ME/CFS Australia (SA) Inc supports the needs of sufferers of Myalgic Encephalomyelitis, Chronic Fatigue Syndrome and related illnesses. We do this by providing services and information to members.
ME/CFS Australia (SA) Inc aims to keep members informed of various research projects, diets, medications, therapies, news items, etc. All communication, both verbal and written, is merely to disseminate information and not to make recommendations or directives.
Unless otherwise stated, the views expressed on this Web site are not necessarily the official views of the Society or its Committee and are not simply an endorsement of products or services.
ME/CFS Australia (SA) Inc wishes to thank Eco Pest Control for its support of the Society.
Saturday 9 April 2016
A screening of the ME/CFS documentary, Forgotten Plague.
Saturday 25 June 2016
1:30pm Dr Ian Buttfield discusses the ANRES website. Mr Max Nelson discusses his PhD and two-day bike test study. Dr Katia Ferrar presents an information document on her research.
Saturday 27 August 2016 Annual General Meeting
1:30pm Dr Bruce Wauchope gives an update on a proposed ME/CFS clinic [download pamphlet], and talks about the stepped, problem-solving approach to their treatment protocol.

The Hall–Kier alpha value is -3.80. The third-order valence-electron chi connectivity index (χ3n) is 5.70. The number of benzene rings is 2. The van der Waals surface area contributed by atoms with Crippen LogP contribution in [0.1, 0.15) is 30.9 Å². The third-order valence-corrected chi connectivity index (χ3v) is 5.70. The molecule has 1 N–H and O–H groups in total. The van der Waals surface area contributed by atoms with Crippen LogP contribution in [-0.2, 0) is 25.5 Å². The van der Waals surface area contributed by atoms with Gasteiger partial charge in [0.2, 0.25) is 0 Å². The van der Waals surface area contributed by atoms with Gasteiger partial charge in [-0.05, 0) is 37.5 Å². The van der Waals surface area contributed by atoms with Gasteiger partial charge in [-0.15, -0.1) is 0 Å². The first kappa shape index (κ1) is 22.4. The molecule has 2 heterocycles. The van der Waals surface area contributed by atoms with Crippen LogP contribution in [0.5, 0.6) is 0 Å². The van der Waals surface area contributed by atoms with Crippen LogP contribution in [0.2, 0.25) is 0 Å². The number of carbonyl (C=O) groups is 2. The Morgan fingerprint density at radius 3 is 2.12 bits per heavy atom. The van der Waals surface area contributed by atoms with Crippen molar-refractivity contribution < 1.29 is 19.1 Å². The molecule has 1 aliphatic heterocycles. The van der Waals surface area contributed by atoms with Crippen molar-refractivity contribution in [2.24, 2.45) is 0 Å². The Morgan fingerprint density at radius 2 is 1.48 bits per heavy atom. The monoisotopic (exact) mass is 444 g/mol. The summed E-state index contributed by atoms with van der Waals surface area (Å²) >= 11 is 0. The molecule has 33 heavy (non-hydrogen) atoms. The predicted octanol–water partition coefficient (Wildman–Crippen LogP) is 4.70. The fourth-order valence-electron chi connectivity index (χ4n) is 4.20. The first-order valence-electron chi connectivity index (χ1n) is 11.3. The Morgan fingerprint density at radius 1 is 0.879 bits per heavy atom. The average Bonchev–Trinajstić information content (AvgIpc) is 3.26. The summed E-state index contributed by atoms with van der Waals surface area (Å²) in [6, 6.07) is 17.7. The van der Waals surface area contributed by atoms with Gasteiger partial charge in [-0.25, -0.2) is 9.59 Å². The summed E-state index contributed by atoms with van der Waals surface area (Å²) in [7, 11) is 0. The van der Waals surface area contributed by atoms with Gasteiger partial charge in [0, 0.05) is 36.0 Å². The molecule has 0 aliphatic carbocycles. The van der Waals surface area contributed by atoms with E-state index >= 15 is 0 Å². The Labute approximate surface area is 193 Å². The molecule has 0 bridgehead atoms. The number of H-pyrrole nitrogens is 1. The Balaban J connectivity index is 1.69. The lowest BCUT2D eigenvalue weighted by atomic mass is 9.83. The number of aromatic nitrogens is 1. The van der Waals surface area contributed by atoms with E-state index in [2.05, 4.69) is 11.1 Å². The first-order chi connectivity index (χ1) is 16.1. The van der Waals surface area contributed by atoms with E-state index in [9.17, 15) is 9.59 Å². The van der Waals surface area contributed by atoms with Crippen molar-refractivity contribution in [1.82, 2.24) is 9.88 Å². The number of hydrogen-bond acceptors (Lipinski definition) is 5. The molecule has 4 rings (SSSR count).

Saturday 19 November 2016
1:30pm Dr Rachel Wells talks about the new Autonomia Clinic at the Royal Adelaide Hospital and what they are doing about POTS and other dysautonomia symptoms common in ME/CFS.
Please note: This page reports a wide range of news items about ME/CFS and Fibromyalgia, not all positive or underpinned by science. See our Disclaimer (below left). If you see views that contradict the reality of the illness, please make it known to the writers or publishers of such articles – this will help to spread awareness amongst the general public.
Shelleen Turned Her Faith Into Music During Trying Times
Growing up in northern Pennsylvania’s Potter County, the singer-songwriter and author lived in a one-room cabin with no electricity or running water, on a 77-acre plot of land. The driveway leading to her family’s home was a mile long.
For fun, she rode horses and played on her high school’s award-winning basketball team.
When her guidance counselor told her she received a letter inviting Weaver to enter a pageant, Weaver laughed. When a second letter came, she took a closer look.
Weaver entered the pageant, and for the first time shared her original poems. She used poetry as an emotional outlet, often writing about the struggles of living with the chronic fatigue syndrome she was diagnosed with at age 16.
A group of Norwegian researchers has learned that patients with fibromyalgia or widespread pain have an increased probability for hearing loss. This new finding demonstrates that fibromyalgia, and also other musculoskeletal pain disorders, may be associated with an overall dysregulation of the central nervous system.